On April 25, 2022, the United States Supreme Court agreed to hear the plaintiff’s appeal in Mallory v. Norfolk Southern Railway Company, 266 A.3d 542 (Pa. 2021), in which the Pennsylvania Supreme Court struck down the increasingly contentious “consent-by-registration” theory of personal jurisdiction. The theory deems corporate defendants to have consented to general personal jurisdiction (also known as “all-purpose” jurisdiction) in a forum based solely on its registration to conduct business there.
Continue Reading United States Supreme Court to Weigh in on Consent-by-Registration Theory of Personal Jurisdiction

As a result of several recent United States Supreme Court decisions, courts across the country have applied a more exacting standard for assessing whether defendants can be subject to general personal jurisdiction in a particular forum.
Continue Reading Challenging the Consent-Based Theory of General Personal Jurisdiction in Pennsylvania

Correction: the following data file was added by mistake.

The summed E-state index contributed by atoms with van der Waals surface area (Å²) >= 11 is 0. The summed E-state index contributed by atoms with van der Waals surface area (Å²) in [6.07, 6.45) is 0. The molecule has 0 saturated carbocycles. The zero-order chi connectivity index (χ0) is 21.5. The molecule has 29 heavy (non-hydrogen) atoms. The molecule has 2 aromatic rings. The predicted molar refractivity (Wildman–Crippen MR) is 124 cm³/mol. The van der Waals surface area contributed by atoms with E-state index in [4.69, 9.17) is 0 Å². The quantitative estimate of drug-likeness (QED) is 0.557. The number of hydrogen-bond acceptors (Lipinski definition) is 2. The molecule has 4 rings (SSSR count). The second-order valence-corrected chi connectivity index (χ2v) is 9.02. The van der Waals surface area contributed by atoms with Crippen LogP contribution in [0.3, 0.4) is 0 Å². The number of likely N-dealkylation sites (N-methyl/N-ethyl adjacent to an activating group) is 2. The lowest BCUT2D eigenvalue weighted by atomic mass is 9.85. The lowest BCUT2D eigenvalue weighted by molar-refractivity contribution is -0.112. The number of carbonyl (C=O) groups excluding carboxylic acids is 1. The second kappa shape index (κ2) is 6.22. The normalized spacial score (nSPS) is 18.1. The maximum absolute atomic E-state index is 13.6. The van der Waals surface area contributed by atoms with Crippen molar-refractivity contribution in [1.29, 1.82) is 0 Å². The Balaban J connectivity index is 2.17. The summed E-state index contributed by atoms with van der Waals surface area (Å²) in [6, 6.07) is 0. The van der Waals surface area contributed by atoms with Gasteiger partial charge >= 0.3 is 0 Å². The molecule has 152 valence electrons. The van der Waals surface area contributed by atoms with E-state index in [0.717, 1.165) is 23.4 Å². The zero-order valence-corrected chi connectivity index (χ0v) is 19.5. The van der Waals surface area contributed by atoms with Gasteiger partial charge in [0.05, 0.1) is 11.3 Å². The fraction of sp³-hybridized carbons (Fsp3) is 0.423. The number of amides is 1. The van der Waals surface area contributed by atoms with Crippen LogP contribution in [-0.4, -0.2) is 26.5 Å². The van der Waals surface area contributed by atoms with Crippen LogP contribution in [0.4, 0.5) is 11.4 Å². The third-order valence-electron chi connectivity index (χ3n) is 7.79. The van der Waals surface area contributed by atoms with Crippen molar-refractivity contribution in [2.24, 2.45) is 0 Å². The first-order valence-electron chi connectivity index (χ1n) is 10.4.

A review of the parties’ briefing on Bristol-Myers’s petition for a writ of certiorari in Bristol-Myers Squibb v. Superior Court highlights significant questions for companies in the retail industry should the U.S. Supreme Court deny the petition and thereby allow the decision to stand as controlling law in California.
Continue Reading Bristol-Myers Personal Jurisdiction Decision Makes Its Way to the U.S. Supreme Court

Over the past two years, Hunton & Williams has been carefully monitoring the application of Daimler AG v. Bauman in trial and appellate courts throughout the country. To date, very few appellate decisions have analyzed the consent-based theory of general jurisdiction after Daimler. However, in the recent Brown v. Lockheed Martin Corp. opinion, the Second Circuit addressed it head on, and the opinion has important implications for companies in the retail and consumer products industry.
Continue Reading Next Up in Important Decisions Interpreting Daimler: Brown v. Lockheed Martin Corp.